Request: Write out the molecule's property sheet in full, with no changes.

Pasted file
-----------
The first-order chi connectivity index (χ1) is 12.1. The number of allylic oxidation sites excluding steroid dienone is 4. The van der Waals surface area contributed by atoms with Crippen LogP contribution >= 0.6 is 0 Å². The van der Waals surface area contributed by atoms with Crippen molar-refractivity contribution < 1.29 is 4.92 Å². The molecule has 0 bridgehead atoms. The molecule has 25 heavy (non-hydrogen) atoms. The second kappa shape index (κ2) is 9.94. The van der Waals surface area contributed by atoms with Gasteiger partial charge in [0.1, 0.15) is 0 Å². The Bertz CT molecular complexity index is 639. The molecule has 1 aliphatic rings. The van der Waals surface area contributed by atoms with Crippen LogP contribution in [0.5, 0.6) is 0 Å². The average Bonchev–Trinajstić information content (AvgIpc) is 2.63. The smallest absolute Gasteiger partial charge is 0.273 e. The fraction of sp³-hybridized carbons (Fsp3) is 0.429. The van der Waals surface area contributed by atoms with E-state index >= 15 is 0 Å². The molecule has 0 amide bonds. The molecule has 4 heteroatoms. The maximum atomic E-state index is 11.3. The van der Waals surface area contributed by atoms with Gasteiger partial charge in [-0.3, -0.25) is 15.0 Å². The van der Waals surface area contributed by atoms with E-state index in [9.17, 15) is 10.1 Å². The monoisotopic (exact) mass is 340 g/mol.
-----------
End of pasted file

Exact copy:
The first-order chi connectivity index (χ1) is 12.1. The number of allylic oxidation sites excluding steroid dienone is 4. The van der Waals surface area contributed by atoms with Crippen LogP contribution >= 0.6 is 0 Å². The van der Waals surface area contributed by atoms with Crippen molar-refractivity contribution < 1.29 is 4.92 Å². The molecule has 0 bridgehead atoms. The molecule has 25 heavy (non-hydrogen) atoms. The second kappa shape index (κ2) is 9.94. The van der Waals surface area contributed by atoms with Gasteiger partial charge in [0.1, 0.15) is 0 Å². The Bertz CT molecular complexity index is 639. The molecule has 1 aliphatic rings. The van der Waals surface area contributed by atoms with Crippen LogP contribution in [0.5, 0.6) is 0 Å². The average Bonchev–Trinajstić information content (AvgIpc) is 2.63. The smallest absolute Gasteiger partial charge is 0.273 e. The fraction of sp³-hybridized carbons (Fsp3) is 0.429. The van der Waals surface area contributed by atoms with E-state index >= 15 is 0 Å². The molecule has 0 amide bonds. The molecule has 4 heteroatoms. The maximum atomic E-state index is 11.3. The van der Waals surface area contributed by atoms with Gasteiger partial charge in [-0.3, -0.25) is 15.0 Å². The van der Waals surface area contributed by atoms with E-state index in [9.17, 15) is 10.1 Å². The monoisotopic (exact) mass is 340 g/mol.